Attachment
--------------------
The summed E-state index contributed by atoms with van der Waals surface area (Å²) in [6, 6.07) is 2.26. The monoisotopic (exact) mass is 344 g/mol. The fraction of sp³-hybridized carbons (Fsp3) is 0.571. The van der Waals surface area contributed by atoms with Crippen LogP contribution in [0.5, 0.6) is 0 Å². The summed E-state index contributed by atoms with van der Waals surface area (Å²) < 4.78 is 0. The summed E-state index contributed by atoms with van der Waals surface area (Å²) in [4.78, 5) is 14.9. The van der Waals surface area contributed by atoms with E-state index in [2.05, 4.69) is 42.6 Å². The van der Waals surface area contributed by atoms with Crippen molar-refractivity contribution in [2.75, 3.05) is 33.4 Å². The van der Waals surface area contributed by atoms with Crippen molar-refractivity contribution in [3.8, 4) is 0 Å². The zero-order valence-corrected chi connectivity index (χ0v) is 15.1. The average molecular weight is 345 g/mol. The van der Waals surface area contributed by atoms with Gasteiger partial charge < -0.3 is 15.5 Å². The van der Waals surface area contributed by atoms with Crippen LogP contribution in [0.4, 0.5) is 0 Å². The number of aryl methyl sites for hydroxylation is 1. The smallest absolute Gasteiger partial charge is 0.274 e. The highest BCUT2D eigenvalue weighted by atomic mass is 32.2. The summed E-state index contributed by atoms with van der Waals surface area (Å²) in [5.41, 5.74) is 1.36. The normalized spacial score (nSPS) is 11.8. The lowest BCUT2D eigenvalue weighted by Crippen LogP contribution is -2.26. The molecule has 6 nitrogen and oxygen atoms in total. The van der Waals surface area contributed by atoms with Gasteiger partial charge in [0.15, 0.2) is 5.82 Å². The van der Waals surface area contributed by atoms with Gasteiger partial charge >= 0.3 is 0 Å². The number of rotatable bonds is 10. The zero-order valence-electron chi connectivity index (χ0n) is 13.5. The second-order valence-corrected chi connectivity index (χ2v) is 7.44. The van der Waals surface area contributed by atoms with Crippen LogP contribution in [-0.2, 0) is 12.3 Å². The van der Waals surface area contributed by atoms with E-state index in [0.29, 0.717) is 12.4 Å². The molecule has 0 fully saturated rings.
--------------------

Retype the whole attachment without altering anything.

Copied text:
The summed E-state index contributed by atoms with van der Waals surface area (Å²) in [6, 6.07) is 2.26. The monoisotopic (exact) mass is 344 g/mol. The fraction of sp³-hybridized carbons (Fsp3) is 0.571. The van der Waals surface area contributed by atoms with Crippen LogP contribution in [0.5, 0.6) is 0 Å². The summed E-state index contributed by atoms with van der Waals surface area (Å²) < 4.78 is 0. The summed E-state index contributed by atoms with van der Waals surface area (Å²) in [4.78, 5) is 14.9. The van der Waals surface area contributed by atoms with E-state index in [2.05, 4.69) is 42.6 Å². The van der Waals surface area contributed by atoms with Crippen molar-refractivity contribution in [2.75, 3.05) is 33.4 Å². The van der Waals surface area contributed by atoms with Crippen molar-refractivity contribution in [3.8, 4) is 0 Å². The zero-order valence-corrected chi connectivity index (χ0v) is 15.1. The average molecular weight is 345 g/mol. The van der Waals surface area contributed by atoms with Gasteiger partial charge < -0.3 is 15.5 Å². The van der Waals surface area contributed by atoms with Crippen LogP contribution in [0.4, 0.5) is 0 Å². The number of aryl methyl sites for hydroxylation is 1. The smallest absolute Gasteiger partial charge is 0.274 e. The highest BCUT2D eigenvalue weighted by atomic mass is 32.2. The summed E-state index contributed by atoms with van der Waals surface area (Å²) in [5.41, 5.74) is 1.36. The normalized spacial score (nSPS) is 11.8. The lowest BCUT2D eigenvalue weighted by Crippen LogP contribution is -2.26. The molecule has 6 nitrogen and oxygen atoms in total. The van der Waals surface area contributed by atoms with Gasteiger partial charge in [0.15, 0.2) is 5.82 Å². The van der Waals surface area contributed by atoms with Gasteiger partial charge >= 0.3 is 0 Å². The number of rotatable bonds is 10. The zero-order valence-electron chi connectivity index (χ0n) is 13.5. The second-order valence-corrected chi connectivity index (χ2v) is 7.44. The van der Waals surface area contributed by atoms with Crippen LogP contribution in [-0.2, 0) is 12.3 Å². The van der Waals surface area contributed by atoms with E-state index in [0.29, 0.717) is 12.4 Å². The molecule has 0 fully saturated rings.